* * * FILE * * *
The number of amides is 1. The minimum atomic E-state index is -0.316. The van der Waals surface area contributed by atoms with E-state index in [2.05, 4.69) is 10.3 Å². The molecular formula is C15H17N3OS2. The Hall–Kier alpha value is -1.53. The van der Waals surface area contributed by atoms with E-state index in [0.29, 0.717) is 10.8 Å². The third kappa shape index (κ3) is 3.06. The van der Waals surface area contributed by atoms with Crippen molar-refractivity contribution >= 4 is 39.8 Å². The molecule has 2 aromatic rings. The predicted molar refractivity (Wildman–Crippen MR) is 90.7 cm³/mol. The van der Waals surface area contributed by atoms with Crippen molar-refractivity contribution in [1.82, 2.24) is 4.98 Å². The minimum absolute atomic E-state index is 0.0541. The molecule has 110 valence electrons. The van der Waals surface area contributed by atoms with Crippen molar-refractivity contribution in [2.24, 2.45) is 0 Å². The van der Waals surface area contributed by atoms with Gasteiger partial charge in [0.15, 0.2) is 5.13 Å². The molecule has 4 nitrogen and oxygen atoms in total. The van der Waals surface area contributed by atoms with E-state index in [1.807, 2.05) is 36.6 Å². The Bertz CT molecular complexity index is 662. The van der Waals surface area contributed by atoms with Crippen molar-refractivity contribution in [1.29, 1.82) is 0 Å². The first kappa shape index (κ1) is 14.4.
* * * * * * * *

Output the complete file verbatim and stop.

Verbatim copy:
The number of amides is 1. The minimum atomic E-state index is -0.316. The van der Waals surface area contributed by atoms with E-state index in [2.05, 4.69) is 10.3 Å². The molecular formula is C15H17N3OS2. The Hall–Kier alpha value is -1.53. The van der Waals surface area contributed by atoms with E-state index in [0.29, 0.717) is 10.8 Å². The third kappa shape index (κ3) is 3.06. The van der Waals surface area contributed by atoms with Crippen molar-refractivity contribution >= 4 is 39.8 Å². The molecule has 2 aromatic rings. The predicted molar refractivity (Wildman–Crippen MR) is 90.7 cm³/mol. The van der Waals surface area contributed by atoms with Crippen molar-refractivity contribution in [1.82, 2.24) is 4.98 Å². The minimum absolute atomic E-state index is 0.0541. The molecule has 110 valence electrons. The van der Waals surface area contributed by atoms with Crippen molar-refractivity contribution in [2.24, 2.45) is 0 Å². The van der Waals surface area contributed by atoms with Gasteiger partial charge in [0.15, 0.2) is 5.13 Å². The molecule has 4 nitrogen and oxygen atoms in total. The van der Waals surface area contributed by atoms with E-state index in [1.807, 2.05) is 36.6 Å². The Bertz CT molecular complexity index is 662. The van der Waals surface area contributed by atoms with Crippen molar-refractivity contribution in [1.29, 1.82) is 0 Å². The first kappa shape index (κ1) is 14.4.